But a few of the jobs I've had since I last actively wore the shoes kind of made me put them back in the closet, then we moved a couple times, and then a few months ago, we went through and sorted stuff we wanted to keep and stuff we needed to toss.

The shoes .... *sigh*... I tried them on, but they just weren't me anymore. So they got tossed. And I didn't feel bad about it, really. I just knew they weren't for me, and hadn't been for a long time.

So that takes me back to music. 80's music. You know, I admit, a lot of it was crap. It was fun crap, but it was crap. But a lot of it doesn't even give me that warm nostalgic sense of "this is who I was" or anything. I find I'm becoming much more interested in the music I hear now.
Maybe a sense of being "over the hill" is that you no longer see so well behind you - maybe you only focus on what's ahead?

And if so, does that mean I'm over the hill? Ugh. Kind of a hike, really.

(originally posted www.reverb1.com in fall of 2005)

damn the forest kings and their magical ways!

So let me paint the picture for you:

I get up at 5 (or thereabouts, depending on how well the snooze button works), while it's still dark. I'm usually out the door by 5:30, while it's still dark. From about one month ago until some point in February, it's going to be like that, every year. (in fact, it starts getting dark while I'm on my way home nine hours later. Wacky stuff, that.) I swing by my roadside java shack to pick up my mocha, but even with that limited human contact, the entire drive in to work consists of a fairly surreal span of time; mostly just singing along to whatever CD (homespun or otherwise) that tickles my fancy. If I'm feeling particularly saucy, I'm belting it out along with the stereo.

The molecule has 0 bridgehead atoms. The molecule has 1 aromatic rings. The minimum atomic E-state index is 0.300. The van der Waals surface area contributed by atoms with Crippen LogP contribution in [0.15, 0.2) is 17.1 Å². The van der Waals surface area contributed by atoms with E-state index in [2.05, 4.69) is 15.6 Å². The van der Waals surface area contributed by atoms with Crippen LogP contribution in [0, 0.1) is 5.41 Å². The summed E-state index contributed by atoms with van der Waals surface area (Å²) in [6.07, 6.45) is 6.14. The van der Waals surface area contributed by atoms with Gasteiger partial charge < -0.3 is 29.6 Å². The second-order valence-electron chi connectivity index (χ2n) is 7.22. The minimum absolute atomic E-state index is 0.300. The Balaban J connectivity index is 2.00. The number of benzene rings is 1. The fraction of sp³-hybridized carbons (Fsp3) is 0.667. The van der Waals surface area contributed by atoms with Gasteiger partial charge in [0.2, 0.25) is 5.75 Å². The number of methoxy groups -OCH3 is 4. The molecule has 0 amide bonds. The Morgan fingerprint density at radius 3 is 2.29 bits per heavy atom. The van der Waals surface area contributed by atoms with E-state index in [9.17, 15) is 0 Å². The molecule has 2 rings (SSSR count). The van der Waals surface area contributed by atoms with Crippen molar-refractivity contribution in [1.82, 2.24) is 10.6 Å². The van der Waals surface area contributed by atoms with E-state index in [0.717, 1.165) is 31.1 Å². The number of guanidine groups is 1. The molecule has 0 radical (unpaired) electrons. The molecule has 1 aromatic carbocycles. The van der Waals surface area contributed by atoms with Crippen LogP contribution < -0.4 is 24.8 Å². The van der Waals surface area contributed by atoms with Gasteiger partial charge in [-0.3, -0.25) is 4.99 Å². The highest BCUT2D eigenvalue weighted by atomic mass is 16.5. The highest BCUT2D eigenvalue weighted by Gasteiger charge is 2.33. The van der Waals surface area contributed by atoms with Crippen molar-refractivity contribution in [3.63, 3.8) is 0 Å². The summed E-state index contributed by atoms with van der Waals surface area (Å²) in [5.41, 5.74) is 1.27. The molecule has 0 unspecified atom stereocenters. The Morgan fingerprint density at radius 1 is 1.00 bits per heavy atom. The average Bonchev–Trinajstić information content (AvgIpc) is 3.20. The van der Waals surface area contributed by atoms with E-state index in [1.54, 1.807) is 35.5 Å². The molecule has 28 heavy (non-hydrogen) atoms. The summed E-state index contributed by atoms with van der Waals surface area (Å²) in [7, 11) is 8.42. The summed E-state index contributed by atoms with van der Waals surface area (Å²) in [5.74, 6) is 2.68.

In the darkness swirls a random bit of fog, lights from the other cars, and several miles of shadow. All in all, it's not that much different from the conherence of sleep I'm enjoying an hour earlier.

So as I arrive at work this morning, I stop the car stone cold in the center of the road. Two deer step from the bushes into my headlights and look up at me.

"Oh. The morning shift is here already?" they seem to consider. "Damn that daylight savings time, if only we could read human, we could keep track of that."

I raise my recycled coffee cup to them and they dart off, and I feel compelled to follow. So I slowly drive the length of the substantial parking lot, momentarily wondering if they'll soon leap back into their mystical portal which will magically whisk them away from the land of men back into the wilderness. Do they commute, I wonder? Various Gary Larsen-inspired images ricochet off my brainpan at that thought.

Alas, they circle the blacktop, find a break in the hedge, and vanish. Right before my eyes. Damn the craftiness of those Forest King sorcerers! They've hidden the portal in plain sight!

Sadly, my VW Beetle is too broad for the portal, and I'm forced to find a parking space.

Thankfully, at 6 o clock in the morning, it's not hard. But with my coffee cup in one hand and my security badge in the other, I take one longing glance back at the break in the hedge and scan the door.
It beeps. I sigh. I enter.

(originally posted on www.reverb1.com in November 2005)


Coming here from Livejournal and Reverb1. Just settling down into a coherent rhythm of observations, seems like a nice spit of land.

prologue: http://anachronologist.livejournal.com/ and http://www.reverb1.com/anachronologist . . .

I can't say to expect too much, I can't say to expect too little. I'm just looking to drop down a few words here and there and enjoy it.

Read if you will, forget me if you won't. But I'll be here, to be sure.